A smaller Ambrósio’s relational thickness to the horizontal profile (ARTh) value after orthokeratology (OK) lens wear indicates a better refractive state, slower axial elongation (AE), and may predict treatment outcomes, according to a study published in BMC Ophthalmology.

Researchers enrolled 47 teenagers in the study, consisting of patients who wore OK lenses for more than 1 year (n=23) and age-matched control individuals who wore single-vision spectacles (n=24). The team assessed corneal biomechanical properties through ultra-high-speed Scheimpflug imaging and examined associations between these properties and OK treatment outcomes.

Investigators found less axial elongation (AE) in the OK group (P =.021) compared with control individuals. The OK group experienced a statistically significant decrease in the A1 deformation amplitude (P =.02), whole eye movement maximum (P =.026), and ARTh (P <.001). The team noted statistically significant increases in pachyslope and Corvis biomechanical index (both P <.001).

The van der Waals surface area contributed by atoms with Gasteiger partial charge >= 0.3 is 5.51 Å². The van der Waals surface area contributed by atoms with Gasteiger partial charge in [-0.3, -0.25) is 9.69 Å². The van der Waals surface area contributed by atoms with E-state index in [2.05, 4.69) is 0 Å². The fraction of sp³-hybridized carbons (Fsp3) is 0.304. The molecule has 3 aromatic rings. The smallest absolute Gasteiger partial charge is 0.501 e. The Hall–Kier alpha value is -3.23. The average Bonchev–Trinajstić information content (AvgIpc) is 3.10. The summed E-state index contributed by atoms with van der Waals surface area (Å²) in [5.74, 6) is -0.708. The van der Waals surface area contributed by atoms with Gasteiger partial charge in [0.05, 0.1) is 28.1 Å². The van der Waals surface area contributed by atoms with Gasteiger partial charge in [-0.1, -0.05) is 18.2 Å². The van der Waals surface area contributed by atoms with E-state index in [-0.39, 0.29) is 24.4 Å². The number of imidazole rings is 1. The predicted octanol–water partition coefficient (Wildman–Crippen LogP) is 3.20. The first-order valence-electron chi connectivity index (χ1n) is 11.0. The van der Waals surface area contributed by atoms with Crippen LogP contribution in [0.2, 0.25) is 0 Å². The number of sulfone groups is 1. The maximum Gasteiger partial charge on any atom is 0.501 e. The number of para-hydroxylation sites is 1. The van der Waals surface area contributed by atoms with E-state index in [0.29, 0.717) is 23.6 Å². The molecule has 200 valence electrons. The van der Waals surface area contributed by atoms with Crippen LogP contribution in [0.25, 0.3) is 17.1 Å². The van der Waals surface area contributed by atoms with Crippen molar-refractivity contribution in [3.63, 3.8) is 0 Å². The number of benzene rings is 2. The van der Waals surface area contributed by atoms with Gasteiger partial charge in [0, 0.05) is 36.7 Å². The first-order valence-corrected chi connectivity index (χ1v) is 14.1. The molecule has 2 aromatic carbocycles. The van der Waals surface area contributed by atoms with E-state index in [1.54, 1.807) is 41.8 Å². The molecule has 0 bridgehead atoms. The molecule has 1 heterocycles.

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Smaller ARTh and a larger highest concavity deflection area resulted in a better refractive state, and the inhibitory effect of AE was better for older patients with smaller ARTh, according to the report. 

“OK treatment can decrease the AE by approximately 50% within 1 year,” according to the researchers. The team notes the differences in biomechanical parameters between the 2 groups and states, “ARTh after OK treatment was associated with a better refractive state and slower AE, suggesting that ARTh has the potential to be used as an indicator of OK lens treatment outcomes.”

The study was limited by its cross-sectional design. 

Reference

Li X, Xu J, Hong J, Yao J. The relationship between corneal biomechanical parameters and treatment outcomes of orthokeratology lenses. BMC Ophthalmol. Published online June 11, 2022. doi:10.1186/s12886-022-02480-1